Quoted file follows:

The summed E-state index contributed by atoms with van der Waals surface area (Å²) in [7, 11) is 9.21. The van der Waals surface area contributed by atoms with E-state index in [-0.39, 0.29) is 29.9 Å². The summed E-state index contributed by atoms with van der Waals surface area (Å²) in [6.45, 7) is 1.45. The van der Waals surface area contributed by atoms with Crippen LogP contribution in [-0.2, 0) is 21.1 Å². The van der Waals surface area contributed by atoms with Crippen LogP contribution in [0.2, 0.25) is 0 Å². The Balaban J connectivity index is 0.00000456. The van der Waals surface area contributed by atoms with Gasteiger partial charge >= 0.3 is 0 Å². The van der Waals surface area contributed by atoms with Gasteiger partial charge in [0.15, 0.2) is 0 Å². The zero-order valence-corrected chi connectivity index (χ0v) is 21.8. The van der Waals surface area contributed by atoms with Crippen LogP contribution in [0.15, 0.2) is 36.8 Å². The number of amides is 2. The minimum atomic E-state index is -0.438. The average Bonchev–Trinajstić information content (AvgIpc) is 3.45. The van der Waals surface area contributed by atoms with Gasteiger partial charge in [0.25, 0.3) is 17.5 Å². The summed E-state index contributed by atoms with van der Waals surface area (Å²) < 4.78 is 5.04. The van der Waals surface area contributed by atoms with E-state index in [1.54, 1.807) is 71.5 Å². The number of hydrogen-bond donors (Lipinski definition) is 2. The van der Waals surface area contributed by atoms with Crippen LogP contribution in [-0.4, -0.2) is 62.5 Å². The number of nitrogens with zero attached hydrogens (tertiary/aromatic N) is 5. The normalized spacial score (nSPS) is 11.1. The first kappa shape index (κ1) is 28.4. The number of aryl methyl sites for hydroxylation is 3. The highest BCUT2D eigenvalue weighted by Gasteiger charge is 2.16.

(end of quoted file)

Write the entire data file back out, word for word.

The summed E-state index contributed by atoms with van der Waals surface area (Å²) in [7, 11) is 9.21. The van der Waals surface area contributed by atoms with E-state index in [-0.39, 0.29) is 29.9 Å². The summed E-state index contributed by atoms with van der Waals surface area (Å²) in [6.45, 7) is 1.45. The van der Waals surface area contributed by atoms with Crippen LogP contribution in [-0.2, 0) is 21.1 Å². The van der Waals surface area contributed by atoms with Crippen LogP contribution in [0.2, 0.25) is 0 Å². The Balaban J connectivity index is 0.00000456. The van der Waals surface area contributed by atoms with Gasteiger partial charge >= 0.3 is 0 Å². The van der Waals surface area contributed by atoms with Gasteiger partial charge in [0.15, 0.2) is 0 Å². The zero-order valence-corrected chi connectivity index (χ0v) is 21.8. The van der Waals surface area contributed by atoms with Crippen LogP contribution in [0.15, 0.2) is 36.8 Å². The number of amides is 2. The minimum atomic E-state index is -0.438. The average Bonchev–Trinajstić information content (AvgIpc) is 3.45. The van der Waals surface area contributed by atoms with Gasteiger partial charge in [0.25, 0.3) is 17.5 Å². The summed E-state index contributed by atoms with van der Waals surface area (Å²) < 4.78 is 5.04. The van der Waals surface area contributed by atoms with E-state index in [1.54, 1.807) is 71.5 Å². The number of hydrogen-bond donors (Lipinski definition) is 2. The van der Waals surface area contributed by atoms with Crippen LogP contribution in [-0.4, -0.2) is 62.5 Å². The number of nitrogens with zero attached hydrogens (tertiary/aromatic N) is 5. The normalized spacial score (nSPS) is 11.1. The first kappa shape index (κ1) is 28.4. The number of aryl methyl sites for hydroxylation is 3. The highest BCUT2D eigenvalue weighted by Gasteiger charge is 2.16.